Masters 1913–1915: Rev M. Scott Fletcher 1916–1923: Rev L. E. Bennett 1924–1959: Rev H. H. Trigge 1960–1986: Rev I. H. Grimmett 1986–1991: Rev I. G. Mavor 1992–2004: Rev J. Patton 2005-: G. C. EddyAbout King's College King's College provides accommodation for 317 women and men of the University of Queensland and Brisbane based universities; the College operates as an academic residential community of undergraduate and postgraduate members drawn from country and suburban areas throughout Australia as well as many other nations. King's has a well-equipped gymnasium, swimming pool, rowing shed and pontoon, tutorial/study rooms, Old Collegians Learning Centre, barbecue facilities, half basketball court and extensive well lit car-parks; the Junior Common Room is equipped with satellite billiard table and table tennis table. St John's College is a co-educational residential college on the St Lucia Campus. St John's is the equal oldest college in affiliation with the University; the college was founded in 1911 – the same year The University of Queensland accepted its first students – and is home to 300 students.
Facilities include the Stanley Law Library, the general library, the Gibson Room for biomedical studies (anatomy and histology, speech therapy and p
Postgraduate education, or graduate education in North America, involves learning and studying for academic or professional degrees, academic or professional certificates, academic or professional diplomas, or other qualifications for which a first or bachelor's degree is required, it is considered to be part of higher education. In North America, this level is referred to as graduate school; the organization and structure of postgraduate education varies in different countries, as well as in different institutions within countries. This article outlines the basic types of courses and of teaching and examination methods, with some explanation of their history. There are two main types of degrees studied for at the postgraduate level: academic and vocational degrees; the term degree in this context means the moving from one stage or level to another, first appeared in the 13th century. Although systems of higher education date back to ancient Greece, ancient Rome, ancient India and Arabian Peninsula, the concept of postgraduate education depends upon the system of awarding degrees at different levels of study, can be traced to the workings of European medieval universities Italians.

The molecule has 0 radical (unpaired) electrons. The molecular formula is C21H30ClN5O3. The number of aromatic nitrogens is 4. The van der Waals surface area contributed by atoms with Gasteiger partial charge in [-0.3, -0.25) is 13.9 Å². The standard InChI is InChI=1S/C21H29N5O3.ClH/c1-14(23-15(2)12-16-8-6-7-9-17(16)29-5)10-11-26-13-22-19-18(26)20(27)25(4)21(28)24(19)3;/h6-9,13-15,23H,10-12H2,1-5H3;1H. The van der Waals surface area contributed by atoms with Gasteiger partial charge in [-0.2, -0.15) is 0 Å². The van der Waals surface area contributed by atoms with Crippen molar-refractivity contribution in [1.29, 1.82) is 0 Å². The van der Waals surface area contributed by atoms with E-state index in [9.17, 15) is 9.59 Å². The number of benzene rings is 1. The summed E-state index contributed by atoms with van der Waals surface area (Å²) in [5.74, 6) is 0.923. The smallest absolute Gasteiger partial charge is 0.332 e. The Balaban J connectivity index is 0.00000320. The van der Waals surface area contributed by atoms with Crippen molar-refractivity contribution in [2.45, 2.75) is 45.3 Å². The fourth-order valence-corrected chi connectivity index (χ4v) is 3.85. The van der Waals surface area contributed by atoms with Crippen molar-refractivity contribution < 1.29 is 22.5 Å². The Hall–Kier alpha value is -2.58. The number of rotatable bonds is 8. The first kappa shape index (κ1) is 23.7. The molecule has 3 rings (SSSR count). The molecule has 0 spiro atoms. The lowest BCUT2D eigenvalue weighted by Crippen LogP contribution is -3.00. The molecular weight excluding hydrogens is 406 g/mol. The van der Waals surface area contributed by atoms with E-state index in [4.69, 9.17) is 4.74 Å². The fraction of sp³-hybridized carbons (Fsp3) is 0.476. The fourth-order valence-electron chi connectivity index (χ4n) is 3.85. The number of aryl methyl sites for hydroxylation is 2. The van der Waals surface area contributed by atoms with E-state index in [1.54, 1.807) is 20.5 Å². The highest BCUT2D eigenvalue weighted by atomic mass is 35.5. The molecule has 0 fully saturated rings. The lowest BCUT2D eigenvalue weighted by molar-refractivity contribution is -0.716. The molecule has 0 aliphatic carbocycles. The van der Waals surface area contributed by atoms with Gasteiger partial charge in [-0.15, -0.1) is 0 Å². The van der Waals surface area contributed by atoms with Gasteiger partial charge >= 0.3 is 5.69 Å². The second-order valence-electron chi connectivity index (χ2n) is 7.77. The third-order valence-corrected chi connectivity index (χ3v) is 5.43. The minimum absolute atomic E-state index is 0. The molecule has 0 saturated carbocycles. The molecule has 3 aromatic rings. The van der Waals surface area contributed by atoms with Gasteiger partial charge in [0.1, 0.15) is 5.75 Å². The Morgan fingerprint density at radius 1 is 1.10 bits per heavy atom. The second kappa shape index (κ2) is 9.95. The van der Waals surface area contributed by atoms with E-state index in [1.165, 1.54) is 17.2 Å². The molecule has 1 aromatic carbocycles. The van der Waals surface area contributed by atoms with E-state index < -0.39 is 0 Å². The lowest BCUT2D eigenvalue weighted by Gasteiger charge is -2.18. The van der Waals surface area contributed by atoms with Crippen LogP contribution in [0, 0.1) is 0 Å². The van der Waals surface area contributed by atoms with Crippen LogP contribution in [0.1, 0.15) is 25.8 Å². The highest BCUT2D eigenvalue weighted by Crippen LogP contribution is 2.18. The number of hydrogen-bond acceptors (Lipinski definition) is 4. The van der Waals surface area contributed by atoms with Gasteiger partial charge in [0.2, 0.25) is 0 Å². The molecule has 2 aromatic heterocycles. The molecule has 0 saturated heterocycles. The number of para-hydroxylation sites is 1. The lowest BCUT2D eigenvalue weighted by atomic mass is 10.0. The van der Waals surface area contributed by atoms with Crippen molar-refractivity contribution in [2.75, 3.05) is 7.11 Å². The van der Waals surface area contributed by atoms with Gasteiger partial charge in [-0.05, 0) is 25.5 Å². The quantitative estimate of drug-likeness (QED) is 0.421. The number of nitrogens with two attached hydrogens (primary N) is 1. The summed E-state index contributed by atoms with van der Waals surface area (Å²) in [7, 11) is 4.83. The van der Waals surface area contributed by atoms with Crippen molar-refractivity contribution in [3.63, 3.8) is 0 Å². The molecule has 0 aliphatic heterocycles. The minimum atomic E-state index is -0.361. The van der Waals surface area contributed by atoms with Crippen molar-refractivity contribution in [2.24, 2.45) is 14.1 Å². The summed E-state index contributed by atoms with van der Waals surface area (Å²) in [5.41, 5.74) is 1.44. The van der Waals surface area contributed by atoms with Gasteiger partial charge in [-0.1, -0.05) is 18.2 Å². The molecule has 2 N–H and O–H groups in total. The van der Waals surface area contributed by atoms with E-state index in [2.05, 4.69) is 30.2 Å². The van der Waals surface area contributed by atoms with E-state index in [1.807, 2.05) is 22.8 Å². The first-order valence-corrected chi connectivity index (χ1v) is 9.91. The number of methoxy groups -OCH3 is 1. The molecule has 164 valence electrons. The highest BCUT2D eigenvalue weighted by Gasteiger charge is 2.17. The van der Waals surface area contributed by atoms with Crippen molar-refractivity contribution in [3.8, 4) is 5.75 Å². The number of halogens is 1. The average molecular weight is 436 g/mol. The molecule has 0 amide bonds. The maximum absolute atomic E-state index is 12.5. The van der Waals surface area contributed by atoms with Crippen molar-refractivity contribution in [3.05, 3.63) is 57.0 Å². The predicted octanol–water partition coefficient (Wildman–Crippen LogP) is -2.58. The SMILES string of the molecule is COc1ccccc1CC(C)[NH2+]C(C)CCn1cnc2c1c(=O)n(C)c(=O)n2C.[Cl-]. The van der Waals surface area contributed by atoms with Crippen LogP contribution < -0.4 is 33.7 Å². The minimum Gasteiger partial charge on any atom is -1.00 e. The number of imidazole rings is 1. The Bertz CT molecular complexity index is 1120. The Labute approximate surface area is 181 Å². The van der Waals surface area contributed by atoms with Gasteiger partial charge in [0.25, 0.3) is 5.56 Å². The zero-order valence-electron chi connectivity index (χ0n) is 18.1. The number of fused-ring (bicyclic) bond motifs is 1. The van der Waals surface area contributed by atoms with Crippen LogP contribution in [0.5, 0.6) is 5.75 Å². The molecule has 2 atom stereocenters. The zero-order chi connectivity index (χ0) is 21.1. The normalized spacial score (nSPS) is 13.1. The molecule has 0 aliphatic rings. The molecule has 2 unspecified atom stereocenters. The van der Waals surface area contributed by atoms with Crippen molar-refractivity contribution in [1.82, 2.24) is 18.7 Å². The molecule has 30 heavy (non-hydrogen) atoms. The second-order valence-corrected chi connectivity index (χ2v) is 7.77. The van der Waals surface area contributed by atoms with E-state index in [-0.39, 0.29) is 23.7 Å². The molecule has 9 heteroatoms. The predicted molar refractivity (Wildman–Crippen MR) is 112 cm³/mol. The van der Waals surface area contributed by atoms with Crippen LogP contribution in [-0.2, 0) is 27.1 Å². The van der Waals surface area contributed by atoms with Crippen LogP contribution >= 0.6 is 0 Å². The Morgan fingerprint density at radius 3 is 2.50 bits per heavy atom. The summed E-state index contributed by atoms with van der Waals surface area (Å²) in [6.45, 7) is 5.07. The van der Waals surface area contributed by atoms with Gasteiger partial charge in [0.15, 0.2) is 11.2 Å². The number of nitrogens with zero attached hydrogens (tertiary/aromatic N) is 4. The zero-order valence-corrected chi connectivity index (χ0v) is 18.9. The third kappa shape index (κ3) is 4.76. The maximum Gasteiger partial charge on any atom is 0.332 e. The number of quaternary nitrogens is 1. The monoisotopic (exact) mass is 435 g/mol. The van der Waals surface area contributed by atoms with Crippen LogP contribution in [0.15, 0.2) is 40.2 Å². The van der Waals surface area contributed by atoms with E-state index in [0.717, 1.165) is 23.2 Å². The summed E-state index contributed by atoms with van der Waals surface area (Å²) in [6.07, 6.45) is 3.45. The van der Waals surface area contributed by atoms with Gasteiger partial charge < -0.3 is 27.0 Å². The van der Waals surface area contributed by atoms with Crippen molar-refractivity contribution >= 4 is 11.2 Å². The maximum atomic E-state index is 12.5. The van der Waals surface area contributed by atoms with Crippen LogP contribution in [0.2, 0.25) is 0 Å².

University studies took six years for a bachelor's degree and up to twelve additional years for a master's degree or doctorate. The first six years taught the faculty of the arts, the study of the seven liberal arts: arithmetic, astronomy, music theory, grammar and rhetoric; the main emphasis was on logic. Once a Bachelor of Arts degree had been obtained, the student could choose one of three faculties—law, medicine, or theology—in which to pursue master's or doctor's degrees; the degrees of master and doctor were for some time equivalent, "the former being more in favour at Paris and the universities modeled after it, the latter at Bologna and its derivative universities. At Oxford and Cambridge a distinction came to be drawn between the Faculties of Law and Theology and the Faculty of Arts in this respect, the title of Doctor being used for the former, that of Master for the latter." Because theology was thought to be the highest of the subjects, the doctorate came to be thought of as higher than the master's.